Description/subject: "Continued religious and ethnic violence in Burma could deter much-needed investment by fostering a “wait and see” attitude among foreign companies and entrepreneurs, according to a study of the recent spate of anti-Muslim rioting and arson in the country. “Failure to prevent the spread of sectarian violence could dampen the influx of critical foreign investment,” the briefing on Burma by British business risk consultants Maplecroft said. The report identifies the booming tourism industry as the most vulnerable, with the negative impact quickly spreading to the retail and infrastructure sectors. “[Burma] has attracted significant interest from investors since the US and EU pared back sanctions in 2012. However, stakeholders remain cautious about making significant investments in the country, preferring to wait and see how the reform process moves forward,” said Maplecroft’s principal Asia analyst Arvind Ramakrishnan..."
Author/creator: William Boot|
Language: English
Source/publisher: "The Irrawaddy"
Format/size: html
Date of entry/update: 11 April 2013


Title: ASEAN parliamentarians call for urgent national and regional response to sectarian violence in Myanmar, and independent investigation into Madrasa fire in Yangon
Date of publication: 02 April 2013
Description/subject: "he ASEAN inter-Parliamentary Myanmar Caucus (AIPMC) is deeply concerned by reports of violence between Buddhist and Muslim communities in Myanmar and urges the Myanmar Parliament, ASEAN and other interested parties to act immediately to take appropriate measures to seek a long-term solution to inter-communal tensions whilst also protecting communities that remain at risk..."
Language: English
Source/publisher: ASEAN inter-Parliamentary Myanmar Caucus (AIPMC)
Format/size: html
Alternate URLs: http://www.aseanmp.org/?p=2876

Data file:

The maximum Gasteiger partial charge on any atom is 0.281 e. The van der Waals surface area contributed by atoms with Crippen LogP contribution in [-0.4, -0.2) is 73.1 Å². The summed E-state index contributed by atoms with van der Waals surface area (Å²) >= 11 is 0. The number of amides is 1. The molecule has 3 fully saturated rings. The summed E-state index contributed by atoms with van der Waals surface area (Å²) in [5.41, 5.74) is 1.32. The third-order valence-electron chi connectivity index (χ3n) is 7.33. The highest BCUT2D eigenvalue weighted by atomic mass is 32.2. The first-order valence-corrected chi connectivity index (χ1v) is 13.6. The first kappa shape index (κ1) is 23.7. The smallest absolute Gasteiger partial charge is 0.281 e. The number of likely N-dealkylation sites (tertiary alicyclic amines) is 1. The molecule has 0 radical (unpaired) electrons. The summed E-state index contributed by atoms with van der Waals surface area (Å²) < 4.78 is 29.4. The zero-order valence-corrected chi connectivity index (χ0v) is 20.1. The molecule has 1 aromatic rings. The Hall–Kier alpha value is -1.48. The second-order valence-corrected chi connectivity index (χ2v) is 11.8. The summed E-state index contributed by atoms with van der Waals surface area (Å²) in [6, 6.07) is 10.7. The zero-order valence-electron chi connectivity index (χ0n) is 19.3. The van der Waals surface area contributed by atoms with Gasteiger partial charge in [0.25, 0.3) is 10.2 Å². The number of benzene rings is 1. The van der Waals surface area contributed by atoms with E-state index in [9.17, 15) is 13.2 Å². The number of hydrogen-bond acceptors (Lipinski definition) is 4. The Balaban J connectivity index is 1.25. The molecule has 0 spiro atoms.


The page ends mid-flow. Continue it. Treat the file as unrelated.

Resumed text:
Date of entry/update: 03 April 2013


Title: Myanmar authorities must do more to stop spread of violence – UN independent expert
Date of publication: 28 March 2013
Description/subject: 28 March 2013 – An independent United Nations human rights expert today called on the Government of Myanmar to take urgent steps to tackle the prejudice and discrimination fuelling violence and destruction between Muslim and Buddhist communities. “The Government must take immediate action to stop the violence from spreading to other parts of the country and undermining the reform process,” said the UN Special Rapporteur on the human rights situation in Myanmar, Tomás Ojea Quintana..."
Language: English
Source/publisher: UN News Centre
Format/size: html
Date of entry/update: 02 April 2013


Title: Myanmar: UN official voices concern at reports of increased sectarian violence
Date of publication: 25 March 2013
Description/subject: "The United Nations Special Adviser on the Prevention of Genocide today voiced deep concern at reports of increased violence between Muslim and Buddhist communities in Myanmar, and called on leaders to promote respect for diversity and peaceful coexistence. Last week President Thein Sein reportedly declared a state of emergency and imposed martial law in four central townships after several days of unrest between Buddhists and Muslims, including in Meiktila where at least 30 people were killed. “The recent episode of violence in Meiktila in central Myanmar raises concerns that sectarian violence is spreading to other parts of the country,” stated Special Adviser Adama Dieng. “In the context of last year’s violence between Buddhists and Rohingya Muslims in Rakhine state, there is a considerable risk of further violence if measures are not put in place to prevent this escalation.”..."
Language: English
Source/publisher: UN News Centre
Format/size: html
Date of entry/update: 02 April 2013